My Fears

A Comeback from Addiction, My Story

I woke up this morning with an overwhelming sense of fear.  Fear of what?  Who the hell really knows.  Time to get honest and take a little inventory:

Today here are the things that I fear:
– I fear being alone
– I fear that I’ve lost friends because of how open I have been during the last year about my struggles with sobriety
– I fear that because of the societal stigma of alcoholism/addiction that I will never find a partner in life
– I fear that I am unlikable as a person
– I fear that life-balance is not within my reach
– I fear that my past transgressions in life will haunt me forever
– I fear that I will never amount to anything
– I fear that I will miss out on the last ever Motley Crue tour
– I fear that I will never get…

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Attempting to Combat Depression With a New Approach to Nutrition

Author’s note: This entry is about how nutrition plays into my lifestyle in the present moment.  I do not have a degree in nutrition, I only have my experience with testing different methodologies.  Also, I’m not a therapist or a doctor; by no means do I recommend trying this approach without proper consult from a certified medical professional. It is also important for me to note that I continue to take, as prescribed, medication for my depression. 

I switched up my nutrition again.  I felt like I had to.  It got to the point where I could not stop eating certain foods, i.e. natural sugars, grains, etc: carbs.  For me, as an addict, it’s all or nothing.  Therefore I eat all of the granola, all of the honey, all of the dried fruit, all of the rice, all of the pasta, and all of the mixed nuts, whenever and however.  I just couldn’t stop.  After Pine to Palm 100 I needed all of this food and more to fuel my body so that it could recover properly from the overwhelmingly taxing effort of running 100 miles.  However, there came a point where I believe  that I  went too far.  I could not stop.  Yes, was my body craving it?  Sure, but I took it to another level after a couple of weeks.  It was my excuse to eat whatever, whenever, and I felt like I was on drugs chasing the feeling of being full and satisfied.  Moderation is not necessarily a friend of mine.  After the constant indulging I started to feel like total shit.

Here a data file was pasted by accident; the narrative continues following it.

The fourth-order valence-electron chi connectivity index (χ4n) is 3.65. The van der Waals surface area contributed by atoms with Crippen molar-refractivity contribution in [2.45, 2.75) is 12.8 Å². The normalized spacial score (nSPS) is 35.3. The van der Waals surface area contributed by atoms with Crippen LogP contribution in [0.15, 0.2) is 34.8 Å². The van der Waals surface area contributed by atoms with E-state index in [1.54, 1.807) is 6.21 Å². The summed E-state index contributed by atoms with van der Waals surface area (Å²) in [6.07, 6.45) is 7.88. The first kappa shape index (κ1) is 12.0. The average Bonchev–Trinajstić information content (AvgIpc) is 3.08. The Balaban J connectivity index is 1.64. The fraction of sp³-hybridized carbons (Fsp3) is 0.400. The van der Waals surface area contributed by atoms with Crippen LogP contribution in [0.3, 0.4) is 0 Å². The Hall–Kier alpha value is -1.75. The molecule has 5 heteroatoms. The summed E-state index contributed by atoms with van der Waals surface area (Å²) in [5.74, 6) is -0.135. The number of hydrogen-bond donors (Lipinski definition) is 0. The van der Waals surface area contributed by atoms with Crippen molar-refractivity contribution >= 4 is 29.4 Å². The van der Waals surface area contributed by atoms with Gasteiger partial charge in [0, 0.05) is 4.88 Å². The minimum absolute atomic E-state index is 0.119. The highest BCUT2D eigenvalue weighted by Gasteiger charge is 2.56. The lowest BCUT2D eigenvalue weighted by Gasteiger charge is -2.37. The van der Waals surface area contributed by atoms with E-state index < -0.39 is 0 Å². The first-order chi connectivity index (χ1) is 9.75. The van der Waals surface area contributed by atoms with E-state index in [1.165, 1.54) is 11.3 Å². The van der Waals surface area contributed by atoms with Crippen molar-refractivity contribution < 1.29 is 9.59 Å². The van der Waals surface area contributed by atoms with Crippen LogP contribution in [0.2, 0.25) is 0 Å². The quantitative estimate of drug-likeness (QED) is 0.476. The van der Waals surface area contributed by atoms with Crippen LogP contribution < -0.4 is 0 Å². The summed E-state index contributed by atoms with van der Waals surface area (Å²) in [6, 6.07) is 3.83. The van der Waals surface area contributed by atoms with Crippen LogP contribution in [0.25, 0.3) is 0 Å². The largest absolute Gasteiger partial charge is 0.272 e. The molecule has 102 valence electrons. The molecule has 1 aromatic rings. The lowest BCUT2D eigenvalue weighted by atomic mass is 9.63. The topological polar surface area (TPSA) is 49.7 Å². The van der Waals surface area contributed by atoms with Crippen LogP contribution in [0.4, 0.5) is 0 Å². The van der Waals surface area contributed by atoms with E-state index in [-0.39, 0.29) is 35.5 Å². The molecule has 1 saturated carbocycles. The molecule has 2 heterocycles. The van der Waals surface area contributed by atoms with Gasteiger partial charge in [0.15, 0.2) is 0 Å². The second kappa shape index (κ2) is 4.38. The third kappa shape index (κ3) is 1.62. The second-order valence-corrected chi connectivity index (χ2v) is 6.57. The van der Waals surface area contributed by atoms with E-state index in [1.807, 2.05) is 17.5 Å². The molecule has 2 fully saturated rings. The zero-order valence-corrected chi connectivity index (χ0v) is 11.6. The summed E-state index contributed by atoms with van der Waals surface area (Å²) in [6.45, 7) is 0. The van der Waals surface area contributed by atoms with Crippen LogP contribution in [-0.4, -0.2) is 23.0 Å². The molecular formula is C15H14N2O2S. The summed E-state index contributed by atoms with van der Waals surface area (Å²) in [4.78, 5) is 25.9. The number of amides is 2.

Around 4 weeks after Pine to Palm a friend of mine, who was aware of my struggle with depression,  recommended that I check out a podcast that featured an interview with the well-known and respectable ultra-runner, Nikki Kimball. (http://www.enduranceplanet.com/nikki-kimball-on-depression-a-fat-adapted-diet-and-ultrarunning/)  I had the opportunity to meet Nikki at TransRockiesRun this year, she’s a wonderful woman and a hoot!   In the podcast she talks about using fat as her primary source of fuel and how much more efficient her nutrition seems to be working for her as an ultra-runner on a ketogenic diet.  I had heard most of what she was talking about before.  However there was one thing in particular and different that stood out to me in her commentary.  Nikki had discovered for herself that adopting a high fat low carb diet was helping her cope with her depression.  Once I heard this I was all ears and game to learn more.